With 3D printing technology, complex geometries, internal features and built-in interlocking objects with no assembly required are all possible. With these additional design capabilities, 3D printing creates new product design opportunities.
Once you come up with a design, it’s time to develop it in a CAD program. This CAD file feeds the 3D printing machine the information that it needs to create the object.
“Not only does a CAD file help save time when figuring out all the finer details of a part by looking at the 3D model, but it also allows a model to be magnified and even rotate on any axis to get a full three-dimensional concept of the part, which allows you a greater sense of the product. Using CAD makes it possible to simulate the movement of a part as well.” (Vista Industrial)
3D CAD has come a long way in recent years. You can design and stress test your product design all right on the computer. CAD simulations let you get a real feel for your product—how it looks, moves and does under pressure. The ability to do this means that you can refine your design before it is ever 3D printed.
Once you have cleared these hurdles and are happy with your design, it’s then time to head to the 3D printer. Depending on the size of your product, print times can take a few hours.
Fun fact, Oak Ridge National Laboratory (ORNL) and Boeing still hold the record for “Largest solid 3D-printed item“, with the 3D printed wing trim tool that took 30 hours to make.
Assuming that you aren’t trying to break any Guinness World Records with print size, using 3D printing is a great way to cut down on the time it takes to get a customized part or prototype in your hand. Short turnaround, complex geometries and customization are the main benefits to 3D printing technology and the reason many businesses and entrepreneurs turn to this technology for assistance.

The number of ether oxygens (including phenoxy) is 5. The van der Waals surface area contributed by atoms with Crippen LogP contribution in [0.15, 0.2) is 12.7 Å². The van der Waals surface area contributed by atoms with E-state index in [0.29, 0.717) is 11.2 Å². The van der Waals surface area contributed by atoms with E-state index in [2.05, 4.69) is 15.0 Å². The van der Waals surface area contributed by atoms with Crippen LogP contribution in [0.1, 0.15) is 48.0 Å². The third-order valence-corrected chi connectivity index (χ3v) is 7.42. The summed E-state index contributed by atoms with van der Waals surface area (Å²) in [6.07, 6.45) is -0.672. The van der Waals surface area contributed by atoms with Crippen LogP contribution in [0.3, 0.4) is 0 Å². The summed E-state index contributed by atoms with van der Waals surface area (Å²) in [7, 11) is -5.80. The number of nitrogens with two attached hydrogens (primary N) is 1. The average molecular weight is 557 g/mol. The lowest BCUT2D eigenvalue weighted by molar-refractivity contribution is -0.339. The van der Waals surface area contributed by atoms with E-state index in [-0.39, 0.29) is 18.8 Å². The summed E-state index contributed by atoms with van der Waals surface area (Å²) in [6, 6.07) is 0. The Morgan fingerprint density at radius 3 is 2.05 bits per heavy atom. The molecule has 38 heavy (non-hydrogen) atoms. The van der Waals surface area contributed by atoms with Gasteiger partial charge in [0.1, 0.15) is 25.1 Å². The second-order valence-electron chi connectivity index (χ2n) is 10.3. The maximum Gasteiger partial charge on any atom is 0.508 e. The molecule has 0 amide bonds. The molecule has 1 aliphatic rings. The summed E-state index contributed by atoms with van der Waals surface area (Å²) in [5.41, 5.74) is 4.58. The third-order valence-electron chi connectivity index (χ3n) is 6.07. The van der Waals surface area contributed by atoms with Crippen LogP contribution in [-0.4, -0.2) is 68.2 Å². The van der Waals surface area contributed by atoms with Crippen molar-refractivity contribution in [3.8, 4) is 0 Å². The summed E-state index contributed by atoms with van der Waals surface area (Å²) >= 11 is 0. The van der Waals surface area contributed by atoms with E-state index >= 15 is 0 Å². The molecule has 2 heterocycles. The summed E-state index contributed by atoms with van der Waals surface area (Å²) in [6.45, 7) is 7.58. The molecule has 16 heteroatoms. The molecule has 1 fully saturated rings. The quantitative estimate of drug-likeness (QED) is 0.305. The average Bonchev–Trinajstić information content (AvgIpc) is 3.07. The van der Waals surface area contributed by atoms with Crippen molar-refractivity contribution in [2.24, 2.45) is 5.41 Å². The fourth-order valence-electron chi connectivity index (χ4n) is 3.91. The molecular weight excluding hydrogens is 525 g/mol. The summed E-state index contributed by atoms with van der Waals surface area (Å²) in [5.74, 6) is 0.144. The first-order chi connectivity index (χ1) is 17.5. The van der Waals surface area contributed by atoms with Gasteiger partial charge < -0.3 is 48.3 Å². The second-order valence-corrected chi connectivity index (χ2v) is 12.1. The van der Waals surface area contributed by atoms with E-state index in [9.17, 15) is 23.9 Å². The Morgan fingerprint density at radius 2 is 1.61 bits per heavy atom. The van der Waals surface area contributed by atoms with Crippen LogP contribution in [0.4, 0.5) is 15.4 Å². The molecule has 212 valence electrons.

Have additional 3D printing questions? Send us an email at email@example.com
3D Innovations is a Product Development Company – from the 3D Design to a fully functional 3D Prototype & Product.
STEM toys have grown in popularity as parents and schools are recognizing the importance of hands-on science, technology, engineering and math education opportunities. With Christmas just a week away, it is “crunch time” for those on your holiday list. If you are searching for last minute STEM toys check out the list below for some inspiration.
Legos are the original STEM toys. Whether you are gifting a box of Duplos (for younger children), classic Lego pieces, a Creator Kit, a Robotics Kit or a Coding Set this toy is always a hit. Children of all ages learn problem-solving, communication, collaboration, engineering and design with Legos. The creativity and imagination that goes into building with Legos helps students in all aspects of their education, best of all, they are learning through hands-on play.
This award-winning magnetic building set is fun for all ages. From the youngest children who are learning shapes, to older children that are learning about 3D structures—this toy brings these concepts to life. Magna-Tiles encourage creativity, allow kids to explore science concepts (with magnets), develop fine-motor skills and teach critical thinking.